Don’t tell!

Sharing your attitudes is one thing, but what do you think about sharing secrets? While some people are more private and reserved, others just looove the excitement of a secret! Maybe you share about that time you fell down the stairs in front of your crush, or that you still secretly binge watch Sponge Bob. You let them in on a piece of you that is not usually seen by others, and according to the psychological theory of self disclosure, you might benefit from opening up! For example, a 2017 study published in Computers in Human Behavior suggests that showing vulnerability and being open about your thoughts, feelings, hopes and dreams increases the sense of familiarity and closeness between you and the other person. They might feel special that you chose them for sharing this secret with, and it also sends a message that you trust them. So if you want someone to like you, don’t be afraid to show a deeper part of yourself!

I’ll see you again!

In 1967, psychologists from the University of Minnesota conducted an experiment. They gave participants ambiguous information about two women. They also told them that they are soon going to have a personal conversation with one of those women. Later, they asked the participants how much they liked each of the girls based on the information they got. The results showed that participants showed a preference for the woman they were supposed to interact with in the future! These findings led psychologists to believe that anticipating an interaction with someone increases attraction. So to make sure people will like you, think of some situations where you’ll meet again, and make sure to let them know! Maybe you can say “I’ll see you tomorrow!” or “I’ll go to that party too! We can hang out there!” Since they will expect to see you again, they might just like you a bit more.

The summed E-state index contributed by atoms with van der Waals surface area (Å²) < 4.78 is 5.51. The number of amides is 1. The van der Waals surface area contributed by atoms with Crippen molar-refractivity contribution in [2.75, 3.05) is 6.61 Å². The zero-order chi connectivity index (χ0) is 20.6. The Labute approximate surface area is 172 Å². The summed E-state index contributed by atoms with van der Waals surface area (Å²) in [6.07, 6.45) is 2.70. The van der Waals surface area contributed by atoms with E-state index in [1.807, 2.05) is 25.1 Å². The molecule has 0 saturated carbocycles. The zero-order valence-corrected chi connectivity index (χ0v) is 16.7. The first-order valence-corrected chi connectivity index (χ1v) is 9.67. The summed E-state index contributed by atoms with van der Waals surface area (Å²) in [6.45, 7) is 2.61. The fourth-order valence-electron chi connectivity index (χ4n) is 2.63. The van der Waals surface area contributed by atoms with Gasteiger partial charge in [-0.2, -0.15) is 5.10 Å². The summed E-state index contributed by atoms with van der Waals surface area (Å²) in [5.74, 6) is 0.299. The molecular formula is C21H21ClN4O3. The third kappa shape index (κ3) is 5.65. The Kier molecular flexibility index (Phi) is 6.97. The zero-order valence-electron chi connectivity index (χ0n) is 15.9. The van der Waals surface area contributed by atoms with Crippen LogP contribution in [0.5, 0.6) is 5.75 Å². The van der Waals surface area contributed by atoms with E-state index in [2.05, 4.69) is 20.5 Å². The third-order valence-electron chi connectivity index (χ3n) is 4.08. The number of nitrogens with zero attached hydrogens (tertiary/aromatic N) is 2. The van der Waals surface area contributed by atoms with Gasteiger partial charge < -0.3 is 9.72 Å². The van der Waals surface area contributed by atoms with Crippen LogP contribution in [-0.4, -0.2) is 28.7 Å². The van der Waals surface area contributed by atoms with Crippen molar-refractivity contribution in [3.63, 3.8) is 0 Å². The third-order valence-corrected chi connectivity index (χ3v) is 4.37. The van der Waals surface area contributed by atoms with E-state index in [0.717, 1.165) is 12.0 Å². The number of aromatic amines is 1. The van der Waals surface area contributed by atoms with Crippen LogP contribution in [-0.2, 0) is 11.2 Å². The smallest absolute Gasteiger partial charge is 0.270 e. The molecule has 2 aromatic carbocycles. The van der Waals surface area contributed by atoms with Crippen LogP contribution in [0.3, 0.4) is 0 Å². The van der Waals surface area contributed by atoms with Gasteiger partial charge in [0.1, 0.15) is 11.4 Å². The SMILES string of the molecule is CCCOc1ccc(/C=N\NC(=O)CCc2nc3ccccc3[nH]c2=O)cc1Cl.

Do you know some other psychological tips that helped you make friends or seem more likable? Share them in the comments below, and if you decide to try some of these tricks out, let us know how it went! Thank you for reading and we’ll see you again soon. 


Aronson, E., Willerman, B., & Floyd, J. (1966). The effect of a pratfall on increasing interpersonal attractiveness. Psychonomic Science, 4(6), 227–228. https://doi.org/10.3758/bf03342263

Byrne, D. (1961). Interpersonal attraction and attitude similarity. The Journal of Abnormal and Social Psychology, 62(3), 713–715.

Darley, J. M., & Berscheid, E. (1967). Increased liking as a result of the anticipation of personal contact. Human Relations, 20(1), 29–40. https://doi.org/10.1177/001872676702000103

Lin, R., & Utz, S. (2017). Self-disclosure on SNS: Do disclosure intimacy and narrativity influence interpersonal closeness and social attraction? Computers in Human Behavior, 70, 426–436. https://doi.org/10.1016/j.chb.2017.01.012

Myers, D. G. (2021). Attraction and Intimacy. In Social Psychology. McGraw Hill Education.